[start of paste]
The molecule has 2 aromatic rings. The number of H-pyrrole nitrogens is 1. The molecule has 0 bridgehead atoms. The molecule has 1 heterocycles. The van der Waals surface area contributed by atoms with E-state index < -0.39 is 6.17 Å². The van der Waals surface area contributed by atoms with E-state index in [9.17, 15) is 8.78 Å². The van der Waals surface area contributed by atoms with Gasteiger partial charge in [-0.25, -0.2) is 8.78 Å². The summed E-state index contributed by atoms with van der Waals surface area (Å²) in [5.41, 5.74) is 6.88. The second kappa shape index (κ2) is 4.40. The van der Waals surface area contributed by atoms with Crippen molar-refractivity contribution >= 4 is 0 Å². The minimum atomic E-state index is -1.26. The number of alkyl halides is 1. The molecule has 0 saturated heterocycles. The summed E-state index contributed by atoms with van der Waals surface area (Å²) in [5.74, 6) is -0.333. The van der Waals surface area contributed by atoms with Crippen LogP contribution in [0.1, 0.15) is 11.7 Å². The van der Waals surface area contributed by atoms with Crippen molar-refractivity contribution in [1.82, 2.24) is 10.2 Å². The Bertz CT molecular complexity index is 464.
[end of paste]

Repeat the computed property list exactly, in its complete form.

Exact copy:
The molecule has 2 aromatic rings. The number of H-pyrrole nitrogens is 1. The molecule has 0 bridgehead atoms. The molecule has 1 heterocycles. The van der Waals surface area contributed by atoms with E-state index < -0.39 is 6.17 Å². The van der Waals surface area contributed by atoms with E-state index in [9.17, 15) is 8.78 Å². The van der Waals surface area contributed by atoms with Gasteiger partial charge in [-0.25, -0.2) is 8.78 Å². The summed E-state index contributed by atoms with van der Waals surface area (Å²) in [5.41, 5.74) is 6.88. The second kappa shape index (κ2) is 4.40. The van der Waals surface area contributed by atoms with Crippen molar-refractivity contribution >= 4 is 0 Å². The minimum atomic E-state index is -1.26. The number of alkyl halides is 1. The molecule has 0 saturated heterocycles. The summed E-state index contributed by atoms with van der Waals surface area (Å²) in [5.74, 6) is -0.333. The van der Waals surface area contributed by atoms with Crippen LogP contribution in [0.1, 0.15) is 11.7 Å². The van der Waals surface area contributed by atoms with Crippen molar-refractivity contribution in [1.82, 2.24) is 10.2 Å². The Bertz CT molecular complexity index is 464.